Also, if you can’t visually identify the cause of a limp or if your cat is hiding from you or is in visible pain, seek care as soon as possible. On the other hand, if your cat has a slight limp that looks to be okay in all other regards, you can likely wait a few days to see if the limp will resolve on its own.

How vets diagnose and treat limping in cats

Veterinarians ask a lot of questions to diagnose the cause of a limp. This will help them understand your cat’s lifestyle, behavior, and overall health. From there, they will perform a physical exam and observe your cat’s movements. If necessary, your vet will order diagnostic testing. X-rays and routine lab work are more common, but vets may order advanced diagnostics like CT scans, MRIs, etc.

As with any injury or illness, treatment is based on the diagnosis. Here we break some possible treatments:

  • Medication. This can include antibiotics, anti-inflammatories, etc.
  • Surgery. For wounds or to stabilize broken bones and joints, surgery may be necessary.
  • Cast- for a broken bone. This is rare and typically avoided at all costs but it is possible. Most vets prefer splints, pins, or plates.
  • Physical therapy. For rehabilitation purposes, your cat may be prescribed physical therapy to help strengthen their affected leg(s).
  • Supplements. Some nutritional supplements can help support your cat’s joints, like omega-3s and glucosamine.
  • Chemotherapy. If your cat has cancer, chemotherapy, radiation, or immunotherapy can help.
  • Weight loss. Some cats may need to lose weight to help lessen the pressure on their joints.

While an unplanned visit to the vet can be scary, it shouldn’t be done without support. That’s why pet insurance, like Lemonade, can be a great option to give you peace of mind.

How to help your cat recover from a limp

While it’s important to follow your vet’s instructions to help your cat recover from their limp, you may also be curious as to other ways you can support them during healing.

If your vet has asked that their movements be limited, you can create a safe, welcoming space for them, like a large dog crate with everything they need inside. You may also want to keep other pets and kids away from them so they can easily sleep.

Another important key to your cat’s healing is being with you. While your cat will be less active on the vet’s orders, you should still feel welcome to support them with quality time, gentle touches, and infrequent treats.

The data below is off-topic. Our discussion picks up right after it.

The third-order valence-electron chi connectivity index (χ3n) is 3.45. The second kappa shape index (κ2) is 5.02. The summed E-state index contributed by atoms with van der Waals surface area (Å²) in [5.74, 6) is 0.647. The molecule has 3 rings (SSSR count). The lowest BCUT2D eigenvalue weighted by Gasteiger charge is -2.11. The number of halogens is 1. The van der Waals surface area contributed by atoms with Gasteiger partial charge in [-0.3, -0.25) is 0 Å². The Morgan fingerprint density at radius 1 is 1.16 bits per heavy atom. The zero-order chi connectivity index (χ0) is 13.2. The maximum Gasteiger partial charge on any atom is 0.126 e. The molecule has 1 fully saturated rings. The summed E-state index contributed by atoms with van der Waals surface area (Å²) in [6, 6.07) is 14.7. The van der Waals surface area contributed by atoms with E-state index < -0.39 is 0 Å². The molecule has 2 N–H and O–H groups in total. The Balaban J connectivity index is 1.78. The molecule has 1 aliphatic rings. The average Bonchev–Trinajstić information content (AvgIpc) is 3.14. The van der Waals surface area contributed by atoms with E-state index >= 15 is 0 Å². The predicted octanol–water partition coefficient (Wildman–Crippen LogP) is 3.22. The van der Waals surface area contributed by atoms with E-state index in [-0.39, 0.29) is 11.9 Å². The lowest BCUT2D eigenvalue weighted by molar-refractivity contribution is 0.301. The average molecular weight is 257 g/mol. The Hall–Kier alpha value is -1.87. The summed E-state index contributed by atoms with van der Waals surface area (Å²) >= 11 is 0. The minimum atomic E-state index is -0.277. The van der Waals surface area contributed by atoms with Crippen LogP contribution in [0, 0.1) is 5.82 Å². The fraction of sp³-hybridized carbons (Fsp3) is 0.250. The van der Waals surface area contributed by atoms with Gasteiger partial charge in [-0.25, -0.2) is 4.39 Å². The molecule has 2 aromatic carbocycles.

Frequently asked questions

Why is my cat limping but still jumping and running?

Many animals don’t show their pain and often continue many of their typical behaviors. This doesn’t mean that they are healthy, and you should still seek veterinarian care as a limp suggests that they’re in pain or discomfort.

What should I do if my cat is limping?

Don’t fret, but try to determine what is causing their limp. If you can’t, that’s okay, as many causes are invisible to the untrained eye. Take your cat to the vet ASAP, but seek care immediately if you notice an open wound, bleeding, pus, or if your cat is visibly distressed.

Will a cat’s limp heal on its own?

In some cases, yes. If your cat isn’t showing any other signs, it should be fine to give them a few days to see if the issue resolves on its own. But if you’re worried, we always recommend being safe rather than sorry and taking your cat to the vet.

Do I need to take my cat to the vet if he’s limping?

It’s always a good idea to take your cat to the vet if they’re limping, especially as some more serious causes aren’t always obvious.

Why is my cat limping but acting fine?

It’s a cat’s instinct to hide signs of pain. Evolution is a powerful thing, and it’s likely a reflex to protect them from nearby predators who may see weakness as an opportunity to attack. While your cat may seem fine, seek care just in case.